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Government committee launches inquiry into corporate governance


MPs are looking for evidence on executive pay and boardroom diversity

The government’s Business Innovation and Skills Committee is launching an inquiry into corporate governance that focuses on executive pay, directors’ duties and boardroom composition, including diversity and worker representation.

The inquiry follows several high-profile corporate governance failures, including at Sports Direct and BHS.

On executive pay, the committee will look at whether pay should reflect an organisation’s long-term performance, and whether shareholders need greater powers over pay. The latest report from the High Pay Centre found that CEO pay in the FTSE 100 rose by 10% in a year to an average annual package of £5.48 million.

On board composition, the committee will examine whether workers should be given a place on company boards and how this will work in practice. Prime minister Theresa May has previously suggested worker representation on boards would serve to curb excessive executive pay and unethical behaviour.

The committee will also focus on how organisations can increase the number of women in executive positions. While the Davies Review target of 25% women on boards has been met, this is mainly because of the rise in women in non-executive roles. The Female FTSE Board Report 2016 report from Cranfield University found that only 9.7% of executive directorships are held by women in the FTSE 100, falling to 5.6% in the FTSE 250.

Chair of the BIS Committee Iain Wright said the government needs to “look again at the laws that govern business and how they are enforced”.

Good corporate governance shouldn’t be a hindrance to business; it can contribute to companies’ long-term prosperity and performance as well as showing the world that a business is transparent, accountable and responsible, thereby contributing to investor confidence,” he said.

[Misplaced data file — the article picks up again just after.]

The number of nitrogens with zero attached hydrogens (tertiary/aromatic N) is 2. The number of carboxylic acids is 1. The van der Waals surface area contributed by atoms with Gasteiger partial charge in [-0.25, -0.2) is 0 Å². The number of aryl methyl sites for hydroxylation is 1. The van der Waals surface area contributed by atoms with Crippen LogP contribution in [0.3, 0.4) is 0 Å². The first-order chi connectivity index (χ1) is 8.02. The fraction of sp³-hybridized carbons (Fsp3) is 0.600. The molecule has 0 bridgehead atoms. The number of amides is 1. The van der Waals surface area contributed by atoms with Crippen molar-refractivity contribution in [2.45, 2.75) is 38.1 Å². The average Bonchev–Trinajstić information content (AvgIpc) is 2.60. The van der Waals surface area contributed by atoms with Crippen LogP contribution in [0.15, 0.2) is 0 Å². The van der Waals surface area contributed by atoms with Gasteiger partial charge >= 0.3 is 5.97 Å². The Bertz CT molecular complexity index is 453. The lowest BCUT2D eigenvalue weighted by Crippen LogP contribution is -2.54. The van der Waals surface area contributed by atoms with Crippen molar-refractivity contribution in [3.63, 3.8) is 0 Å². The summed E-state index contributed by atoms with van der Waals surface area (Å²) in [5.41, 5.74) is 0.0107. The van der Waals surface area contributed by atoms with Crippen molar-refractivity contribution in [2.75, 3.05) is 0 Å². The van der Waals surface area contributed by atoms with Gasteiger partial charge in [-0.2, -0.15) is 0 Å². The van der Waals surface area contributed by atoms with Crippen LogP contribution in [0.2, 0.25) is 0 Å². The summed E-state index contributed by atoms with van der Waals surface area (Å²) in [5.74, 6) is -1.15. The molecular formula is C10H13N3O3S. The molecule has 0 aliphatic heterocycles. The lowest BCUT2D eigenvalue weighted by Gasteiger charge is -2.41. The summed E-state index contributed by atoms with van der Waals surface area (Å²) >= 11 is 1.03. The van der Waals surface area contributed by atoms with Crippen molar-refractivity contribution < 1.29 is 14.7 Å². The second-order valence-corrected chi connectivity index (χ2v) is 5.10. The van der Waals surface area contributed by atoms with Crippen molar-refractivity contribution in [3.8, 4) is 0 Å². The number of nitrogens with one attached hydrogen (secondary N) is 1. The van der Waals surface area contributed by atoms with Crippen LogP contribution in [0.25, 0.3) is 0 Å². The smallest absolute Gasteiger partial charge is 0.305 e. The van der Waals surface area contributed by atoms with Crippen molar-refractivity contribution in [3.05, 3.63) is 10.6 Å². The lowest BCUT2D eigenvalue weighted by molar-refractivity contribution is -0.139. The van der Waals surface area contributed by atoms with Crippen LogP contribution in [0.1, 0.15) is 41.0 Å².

On the specifics he added: “We’re interested in hearing about the barriers to women achieving senior executive positions, the measures being taken to remedy the situation, and what action government might take to improve this.

“We are also keen to explore the issue of ever-growing pay increases to executives, especially when there often seems to be very little connection with company performance or any pay rises to the vast majority of employees. While there has been some recent shareholder actions against these ever larger pay packages, can we have any confidence that the current framework for controlling pay is working?”

Simon Walker, director general of the Institute of Directors, encouraged company directors to “fully engage in this debate”.

“The reputation of corporate Britain has not recovered from the financial crisis, and there are important questions that need to be addressed on issues including transparency, executive pay and board diversity,” he said.

TUC general secretary Frances O’Grady welcomed the news. “Poor corporate governance contributes not only to high-profile corporate disasters such as BHS, but also to short-termism and excessive executive pay across much of the private sector,” she said.

You are invited to submit evidence to the BIS Committee by 26 October 2016.